The problem is that we stand in our own way, block our own path. We are of two minds, or three, or four, or, how many of them are there really? WE are Legion, don’t you know? In league with ourselves against ourselves. We want what we have no business having. This is as succinct a definition of sin as you will ever stumble upon: Wanting what we have no business having. Wanting what we want and not what we ought to want. Just try to want what you don’t want, or to un-want what you want! We can pretend, but we cannot comply. We can fake it, but we cannot make it. Unfazed lives the want-er within.

And so, the war of the wills. We strain to be morally pure and pleasing to someone’s (perhaps our own) idea of God, and white-knuckle it past temptation only to be ambushed by symptoms and circumstances we cannot control and do not foresee. The Christ we produce is a plastic prototype with robotic movements and delayed reactions following a programmed script written to be in accord with some church council’s decree of how it ought to be done. The Out There is squeezed without regard for style or fit In Here. The Christ is prefabricated and slapped, perhaps literally, into place.

We are directed to put on the Christ as we might put on “the full armor of God,” to use a scriptural metaphor. Told to wrap ourselves in a wardrobe cut out in the fitting rooms of ancient religion, and required to project an image that has come to us from Those Who Know Best And Must Be Pleased. But Bernstein invites us to see through the posing and the posturing, the draping and the strutting about. Crash goes the chalice! Gone are the clothes! Now what?

We are as naked as God, and have nothing but ourselves in the work to be the Christ, here and now, in the lives that are our lives to live, today. On one hand, there is nothing to it. It is simply a matter of finding our way back to ourselves, to “the face that was ours before we were born.” On the other hand, it is the hardest thing, the greatest work, because we stand in our own way, wanting 10,000 things more than we want to be who we are.

Carl Jung says we spend our lives walking around ourselves, around the Self we are born to be, circling closer, perhaps, over the years, but never arriving at the one we are. Jung spent his life working to help us close the distance between the life we are living and the life we are called to live, between the self we are and the self we are born to be. His term for becoming who we are is “individuation.” The Zen and Taoist term is “True Human Being.” The Buddhist term is “Buddha” or “Buddha-mind.” The New Testament’s term for becoming who we are is “Christ.” The Christ is the Anointed One, anointed to bring Transcendent Reality forth into the world of space and time by simply being who we are in the moment of our living.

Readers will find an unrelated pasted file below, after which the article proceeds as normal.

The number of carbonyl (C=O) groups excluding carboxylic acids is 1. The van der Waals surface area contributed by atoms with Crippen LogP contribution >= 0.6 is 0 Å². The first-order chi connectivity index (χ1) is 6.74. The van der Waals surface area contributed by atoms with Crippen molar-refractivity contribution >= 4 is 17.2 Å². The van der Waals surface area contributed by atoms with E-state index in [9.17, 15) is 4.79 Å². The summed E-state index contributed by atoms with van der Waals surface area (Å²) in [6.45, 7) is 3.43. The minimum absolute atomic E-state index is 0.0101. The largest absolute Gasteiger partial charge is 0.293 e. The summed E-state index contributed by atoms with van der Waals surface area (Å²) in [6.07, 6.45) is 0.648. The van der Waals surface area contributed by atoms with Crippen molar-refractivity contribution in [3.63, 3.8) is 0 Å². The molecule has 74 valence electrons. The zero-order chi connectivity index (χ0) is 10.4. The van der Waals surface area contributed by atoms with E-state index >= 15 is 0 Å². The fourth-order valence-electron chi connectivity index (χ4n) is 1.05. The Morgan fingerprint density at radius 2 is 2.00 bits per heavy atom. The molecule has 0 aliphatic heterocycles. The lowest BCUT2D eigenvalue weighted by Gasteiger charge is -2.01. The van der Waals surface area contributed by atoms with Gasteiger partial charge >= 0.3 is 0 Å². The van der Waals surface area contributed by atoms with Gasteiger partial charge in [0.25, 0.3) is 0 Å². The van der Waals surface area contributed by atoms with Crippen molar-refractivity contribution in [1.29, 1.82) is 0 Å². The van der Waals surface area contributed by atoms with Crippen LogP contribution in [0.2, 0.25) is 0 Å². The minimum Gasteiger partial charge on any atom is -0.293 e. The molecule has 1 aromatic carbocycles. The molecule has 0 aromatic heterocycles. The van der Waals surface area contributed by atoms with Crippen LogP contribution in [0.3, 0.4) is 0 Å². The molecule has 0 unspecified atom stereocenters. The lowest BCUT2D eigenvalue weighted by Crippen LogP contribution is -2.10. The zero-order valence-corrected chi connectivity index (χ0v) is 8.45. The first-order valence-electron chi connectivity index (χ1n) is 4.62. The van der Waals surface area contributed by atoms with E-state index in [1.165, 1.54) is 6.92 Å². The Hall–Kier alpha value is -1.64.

In the wilderness, Jesus is stripped of all of the trappings—the wardrobe—of family and culture and stands naked before that which has need of him. Think of the wilderness experience as the birthplace of the Christ. When Jesus steps back into society he is following the path with his name on it, and is obedient to a will that is, and is not, his own. He speaks to this when he says, “My food is to do the will of him who sent me and accomplish his work,” and, “The Father and I are one,” and, “If you have seen me, you have seen the Father.” And he prays that his followers “may all be one, as you, Father, are in me and I in you, that they also may be in us.” Paul reflects this when he says, “It is no longer I who live, but Christ who lives in me.”

But, again, this is not an External, Out There, Model of Holiness that is being hawked. Jesus and Paul are simply exhibiting “the face that was theirs before they were born” in their lives, and, in so doing, bringing Transcendent Reality forth into the world. Here is the formula from a couple of weeks ago: The numinous (that which moves us, resonates with us, catches our eye) leads us straight, not counting all the detours and asides, twists, spins and round-a-bouts that compose the path—the beam—with our name on it, to the heart of Transcendent Reality and, interestingly enough, to the heart of our very own heart as well. Which is to say that the other side of you, the other side of me, is God. This means that the numinous which leads us to God leads us to us. So that oneness-of-being is our source and our goal.

In order to be the Christ, we have to be who we are, following the path with our name on it, which is not the same thing as the life we have in mind for ourselves. And we are back to standing in our own way, blocking the path to Transcendent Reality, to “the face that was ours before we were born.” Birthing the Christ within means getting ourselves out of the way and getting on the way that is our way.

This is not easy, but there is a guide within. We know when our lives are resonating with us and when they are not. We know when, and where, we are alive, and when, and where, we are mostly dead. We know, as Joseph Campbell says, “when we are on the beam and when we are off of it.” The path to God Without The Wardrobe, to Transcendent Reality, to birthing the Christ within is found in finding our way to that which is life for us, which brings us to life and enables us to be fully alive.

Yet, here is the tricky part. We cannot close ourselves off from the voice of opposition! Always the tension, the counterweight, the contrary! Life is not a quick sprint to glory along the path we love. As we got ourselves out of the way, so we have to get ourselves back in the way! Jung says “Life can flow forward only along the path of the gradient,” and, “In order to be balanced, there must be opposition.” Dialogue is as necessary for our spiritual life as air, light, food and water are for our physical life. And the necessary dialogue is both internal and external. In other words, we work it out with ourselves and one another!

We are always working it out! Within ourselves and among ourselves! What to do. How to do it. Who to be. What is needed. How to proceed. We figure it out anew in every moment! There is no formula, no recipe, no rule book, no black footprints, no wardrobe! Only the dialogue! Only the conversation! We find our way forward along the path of the gradient. We do not run up the mountain. We take our time, listening our way along. We circle the self over the course of our life, narrowing the distance (we hope) yet never settling into the center. And the community of sojourners helps us listen, helps us hear, engages us in dialogue, and keeps us in contact with all that has to be taken into account as we think through what is next, what needs to be done and how best to do it.